‘Her paint brush was pinned to a large puff sleeve which covered the short stump of the upper part of the arm.
‘She fixed and removed the paint brush with her teeth, when necessary to wash the brush.
The painting will be sold alongside a leaflet which describes how Sarah was able to paint (pictured)
‘When painting she leant her right shoulder forward, almost touching the table.
‘She declared that she considered that for painting she had the advantage of those who had arms, for surely it was easier to paint with a short brush than with a long stick!’
The Earl of Morton died in 1827 leaving Sarah without a noble sponsor, which caused her financial difficulties.
Queen Victoria later awarded her a Civil List pension whereupon she retired to Liverpool.
She died in the city on 2nd October 1850 at the age of 66 and is now buried in St James’s cemetery in Liverpool.
Having been born without arms or legs, Sarah taught herself how to use her mouth to write, paint and use scissors, before she began to showcase this skills in public as a career
Sarah began travelling the country with Dukes fair, when she was billed as ‘the eighth wonder’ or ‘the limbless wonder’ (pictured, a fair at which Sarah appeared)
On leaflets advertising Biffin’s talents, she was often described as the ‘eighth wonder’ of the world (pictured)
Her work only began to gather esteem in recent years, with a miniature self portrait fetching over £130,000 at auction in December 2019.
When it sold at Sotheby’s in the 1980s the portrait came with an auction estimate of £800 – 1200.
It shocked auctioneers when it made £137,500, with Emma Rutherford Portrait Miniatures Specialist telling PhilipMould.com: ‘I think the portrait represents much of what we admire today – a person with disabilities far more talented than many of her contemporaries, who, on the whole, would have been men.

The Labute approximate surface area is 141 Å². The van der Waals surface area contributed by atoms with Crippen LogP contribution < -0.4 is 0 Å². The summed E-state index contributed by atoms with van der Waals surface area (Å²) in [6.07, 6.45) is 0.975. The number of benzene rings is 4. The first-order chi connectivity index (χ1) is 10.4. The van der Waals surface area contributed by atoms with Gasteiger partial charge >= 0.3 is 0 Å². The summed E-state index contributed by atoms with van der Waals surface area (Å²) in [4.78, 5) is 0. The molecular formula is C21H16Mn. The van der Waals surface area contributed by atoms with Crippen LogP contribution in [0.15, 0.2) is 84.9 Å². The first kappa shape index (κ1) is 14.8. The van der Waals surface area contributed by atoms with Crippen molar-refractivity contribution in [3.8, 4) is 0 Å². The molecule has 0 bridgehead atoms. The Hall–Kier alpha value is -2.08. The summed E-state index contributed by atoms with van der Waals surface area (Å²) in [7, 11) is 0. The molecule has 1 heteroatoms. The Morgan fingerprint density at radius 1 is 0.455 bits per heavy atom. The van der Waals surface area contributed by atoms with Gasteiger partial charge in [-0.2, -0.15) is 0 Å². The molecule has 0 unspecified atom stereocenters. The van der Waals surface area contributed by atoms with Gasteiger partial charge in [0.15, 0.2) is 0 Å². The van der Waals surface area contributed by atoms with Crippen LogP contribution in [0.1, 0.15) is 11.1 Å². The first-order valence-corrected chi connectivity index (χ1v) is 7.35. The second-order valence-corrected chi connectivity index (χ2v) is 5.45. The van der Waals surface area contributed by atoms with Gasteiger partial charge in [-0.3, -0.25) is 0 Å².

‘She represents such strength in overcoming not only the prejudice that would undoubtedly have been shown towards a professional female artist but also towards someone who would have been viewed as a circus freak.
Sarah gained renown among her peers after she was introduced to William, 16th Earl of Morton, at one of the fairs
‘The odds were stacked against her at birth, but here we are presented with the image she made of herself, the image she wanted to present to the world.’
The new piece set to go to auction this week is a 10cm x 12cm watercolour of feathers, inscribed in pen ‘Drawn by Miss Biffin, 6th August 1812’.
It is to be sold alongside a poster which advertised her as an attraction ‘During The Races’.
On the poster, she is described as ‘born deficient of arms and legs, she is of comely appearance, twenty-eight years of age, and is only thirty-seven inches high.
‘She displays a great genius, and is an admirer of the Fine Arts, but what renders her so worthy of public notice is the industrious and astonishing means she has invented and practised, in obtaining the use of the needle, scissors, pen and pencil and wherein she is extremely adroit.’
Queen Victoria later awarded Sarah a Civil List pension whereupon she retired to Liverpool (pictured left and right)
Sworders’ picture comes for sale from the collection of the late Peter Crofts, a Wisbech, Cambridgeshire antiques dealer for whom it doubtless had particular resonance
Sworders’ picture comes for sale from the collection of the late Peter Crofts, a Wisbech, Cambridgeshire antiques dealer for whom it doubtless had particular resonance.
When, aged 20, Crofts was training as a pilot in Florida in 1945, the engine of his Corsair F4U had burst into flames leaving him seriously injured.
Both his legs were amputated and he had spent three and a half years in hospital.
Under the guidance of the Stamford dealer Major Bernard Edinburgh, he became an antiques dealer and by 1958 was elected a member of the British Antique Dealers Association.
Despite his disability, he was a keen sailor, owning an 88-year-old clinker-built Norfolk beach boat.